Asian shares on Monday tracked gains in U.S. markets, after Deutsche Bank seemed to catch a break from the U.S. Department of Justice.
Australia’s S&P/ASX 200
was nearly 0.9% higher, with Japan’s Nikkei Stock Average
up 0.8%. In Hong Kong, the Hang Seng Index
traded higher by 1.2%. The Korean and Malaysian markets were shut for holidays Monday, while Chinese markets were shut for the weeklong National Day holiday.
shares listed on the New York Stock Exchange rose 14% on Friday, after Agence France-Presse said in a report that the bank and the U.S. Justice Department were close to a $5.4 billion settlement. The Wall Street Journal had previously reported that the Justice Department was seeking a $14 billion settlement from Deutsche, with the bank saying it wouldn’t pay “anywhere near” that amount.
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The report Friday brought relief to investors, who had feared that a $14 billion fine would threaten the institution’s capital position.
“The market questioned its [Deutsche Bank’s] ability to pay the potential fines of $14 billion, in turn triggering a confidence crisis among banks,” said Hannah Li, a stock strategist at broker UOB Kay Hian in Hong Kong.
Investors were concerned that Deutsche Bank’s troubles would spread, hitting confidence in global banks—a worry given the ample vulnerabilities among banks around the world. Banks are facing troubles in Italy, nonperforming loans are on the rise in China and India, while Japanese banks are staring at minimal income in a negative interest-rate environment.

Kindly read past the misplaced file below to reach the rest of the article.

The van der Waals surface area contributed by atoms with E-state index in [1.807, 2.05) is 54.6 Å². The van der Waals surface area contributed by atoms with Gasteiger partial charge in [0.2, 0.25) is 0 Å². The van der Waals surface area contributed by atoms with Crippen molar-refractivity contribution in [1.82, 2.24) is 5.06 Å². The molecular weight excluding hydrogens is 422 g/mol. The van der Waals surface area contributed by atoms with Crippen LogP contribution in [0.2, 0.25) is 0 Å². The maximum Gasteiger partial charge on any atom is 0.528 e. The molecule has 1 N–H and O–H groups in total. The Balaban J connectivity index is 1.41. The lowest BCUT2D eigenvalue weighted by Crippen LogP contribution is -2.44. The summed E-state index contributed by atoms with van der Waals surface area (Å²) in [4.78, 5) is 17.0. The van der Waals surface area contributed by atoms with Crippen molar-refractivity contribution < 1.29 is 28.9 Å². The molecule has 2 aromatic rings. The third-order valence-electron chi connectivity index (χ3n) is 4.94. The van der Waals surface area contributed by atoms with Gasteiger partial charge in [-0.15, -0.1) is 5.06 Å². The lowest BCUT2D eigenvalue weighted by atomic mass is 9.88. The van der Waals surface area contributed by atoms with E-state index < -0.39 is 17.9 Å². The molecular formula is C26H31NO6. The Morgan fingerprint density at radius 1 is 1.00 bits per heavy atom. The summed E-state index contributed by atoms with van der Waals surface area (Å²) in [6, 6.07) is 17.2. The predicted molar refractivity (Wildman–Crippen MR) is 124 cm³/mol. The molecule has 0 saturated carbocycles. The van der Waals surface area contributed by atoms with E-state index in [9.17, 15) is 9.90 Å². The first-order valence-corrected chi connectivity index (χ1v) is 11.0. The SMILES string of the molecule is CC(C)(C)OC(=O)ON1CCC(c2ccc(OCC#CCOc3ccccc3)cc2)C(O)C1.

But on Monday at least, those anxieties eased.
In Australia, Macquarie Group
rose 0.8% with the S&P/ASX subindex tracking the top 200 financial stocks rising 1.3%, the highest among its indexes tracking individual sectors.
Shares of commodity companies strengthened, with BHP Billiton
trading 1.8% higher and Rio Tinto rising 0.7%.
Commodity prices rose following initial weakness in the U.S. dollar stemming from doubts about whether the U.S. Federal Reserve would be able to raise interest rates this year.
The WSJ Dollar Index
which measures the U.S. currency against 16 others, recouped its 0.1% decline Friday in early Asian trade. It was relatively stable against major Asian currencies and unchanged against the Japanese yen.
Japanese banking stocks strengthened, with Nomura
rising 3%, T&D Holdings gaining
0.8% and Mizuho Financial
trading 1.1% higher. Resona Holdings
was up nearly 1.5%.
The Bank of Japan’s tankan survey released Monday morning confirmed that the yen’s appreciation has hurt companies’ profitability.
The survey, made public Monday, showed Japan’s large manufacturers now expect their pretax profit to drop 14.6% in this financial year through March, compared with a previous forecast for a 11.6% fall.
However, some traders said Deutsche Bank’s problems weren’t over yet.
“This is just a temporary relief rally,” said Alex Wijaya, a senior sales trader at CMC Markets, adding that investors will be focusing on how problems in the banking sector pan out.
“Deutsche Bank is not out of the woods yet,” he said, referring to an Italian judge’s decision to charge 13 former and current executives at Banca Monte dei Paschi di Siena, Deutsche Bank and Nomura International with a number of alleged financial crimes.